Sanctions, costs, and attorneys’ fees turn $3k student loan debt
into nearly $50k
The Seventh Circuit Court of Appeals upholds sanctions against the
client and his lawyer amounting to nearly $32,000 for filing a frivolous
claim. That’s just half of what the U.S. District Court for the
Eastern District of Wisconsin imposed.
By org jforward wisbar Joe Forward, Legal Writer,
State Bar of Wisconsin
Feb. 16, 2011 – The U.S. Court of Appeals for the Seventh Circuit
ruled that a student loan debt cannot be discharged in bankruptcy. Now,
a former student at the Milwaukee School of Engineering (MSOE) who
borrowed $3,000 is on the hook for nearly $50,000.
Dustin Busson-Sokolik, a student at MSOE in 1999-2000, signed a
promissory note to repay a $3,000 loan from MSOE. The promissory note
made Busson-Sokolik liable for reasonable collection costs and
attorneys’ fees necessary to collect any amount not paid when
In April 2005, MSOE obtained a default judgment in Racine County
Circuit Court against Busson-Sokolik for nearly $6,000, representing
principal plus interest not paid when due.
Two months later, the former MSOE student filed for bankruptcy and
petitioned the court to determine the dischargability of his student
loan debt to MSOE.
The bankruptcy court determined the debt was not dischargeable and
found that Busson-Sokolik owed $16,248, representing the circuit court
default judgment award plus nearly $9,000 in attorneys’ fees.
The U.S. District Court for the Eastern District of Wisconsin, Chief
Judge Charles Clevert Jr., affirmed the bankruptcy court’s
judgment and sanctioned Busson-Sokolik and his attorney, Chomi
Prag, almost $62,000 for filing a frivolous claim under Fed. R.
Bankr. P. 8020. The district court concluded that both were jointly
and severally liable for the $62,000 sanction, and Busson-Sokolik alone
was liable for the remainder. Both appealed.
v. Milwaukee School of Engineering, Nos. 08-4317, 09-4009 and
10-1456 (Feb. 10, 2011), a three-judge appeals panel affirmed the
district court’s ruling but reduced the sanctions amount by half
The bankruptcy code creates an exception to the general discharge of
debt in bankruptcy for educational loans made by a governmental unit or
nonprofit organization. Busson-Sokolic argued that the transfer was not
a “loan” and was not “educational.”
The appeals panel – in an opinion written by Judge William Bauer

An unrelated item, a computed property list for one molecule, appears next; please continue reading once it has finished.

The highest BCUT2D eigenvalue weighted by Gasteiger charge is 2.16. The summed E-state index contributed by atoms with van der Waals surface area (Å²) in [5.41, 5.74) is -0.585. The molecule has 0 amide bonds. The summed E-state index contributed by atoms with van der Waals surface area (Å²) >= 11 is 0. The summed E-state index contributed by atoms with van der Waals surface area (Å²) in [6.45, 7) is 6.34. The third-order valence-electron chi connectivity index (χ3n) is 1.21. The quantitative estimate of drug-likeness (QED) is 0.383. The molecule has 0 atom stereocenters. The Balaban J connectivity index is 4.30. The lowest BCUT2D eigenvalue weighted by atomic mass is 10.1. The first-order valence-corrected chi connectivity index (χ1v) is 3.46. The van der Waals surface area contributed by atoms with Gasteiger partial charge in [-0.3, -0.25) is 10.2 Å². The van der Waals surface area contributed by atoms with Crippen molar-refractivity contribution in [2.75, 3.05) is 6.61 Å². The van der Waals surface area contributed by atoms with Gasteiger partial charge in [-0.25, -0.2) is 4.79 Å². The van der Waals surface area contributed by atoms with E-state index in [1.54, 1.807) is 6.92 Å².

– found that the promissory note and subsequent transfer of money
to Busson-Sokolik’s student account met the elements necessary to
constitute a loan, and the purpose was educational.
“[W]e need only ask whether the lender’s agreement with the
borrower was predicated on the borrower being a student who needed
financial support to get through school,” Judge Bauer wrote.
Attoneys’ fees and sanctions
State court default judgment
$5,909 (principal + interest + costs)
Bankruptcy court judgment
$16,248 (principal + interest + costs + attorneys’ fees)
District court judgment
$80,290 (principal + interest + costs + attorneys’ fees +
Appeals court judgment
$49,318 (principal + interest + costs + attorneys’ fees + half
the sanctions amount)
Busson-Sokolik argued that the bankruptcy court improperly allowed MSOE
to recover collection costs and attorneys’ fees under the
promissory note. But the appeals panel noted that an enforceable
contract with provisions for attorneys’ fees can override the
“American Rule” that a litigant ordinarily cannot collect
attorneys’ fees from a losing side.
The panel explained that a contract-based claim for attorneys’
fees is allowed in a bankruptcy court case unless disallowed by a
provision in the bankruptcy code. No provision in the bankruptcy code
disallows recovery in this case, the panel explained.
Additionally, the appeals panel ruled that Busson-Sokolik did not
provide any support for the claim that a nearly $9,000 bill for
attorneys’ fees was unreasonable or unfair.
Finally, the appeals court upheld the district court’s imposition
of monetary damages against Busson-Sokolik and Prag for filing a
frivolous appeal under Fed. R. Bankr. P. 8020, finding that errors were
“numerous and well-documented” even if not made in bad
However, the appeals panel concluded that a reduction in the sanction
damages amount by half was warranted, noting that Busson-Sokolik is a
student who has filed for bankruptcy and “finding no evidence of
bad faith on the part of Busson-Sokolik or his attorney.”
The panel concluded that Busson-Sokolik was solely liable for $18,347
in debt principal, collection costs, attorneys’ fees, and interest
under the terms of the promissory note.
For violating Rule 8020, the court concluded that Busson-Sokolik and
his attorney are jointly and severally liable for $30,971.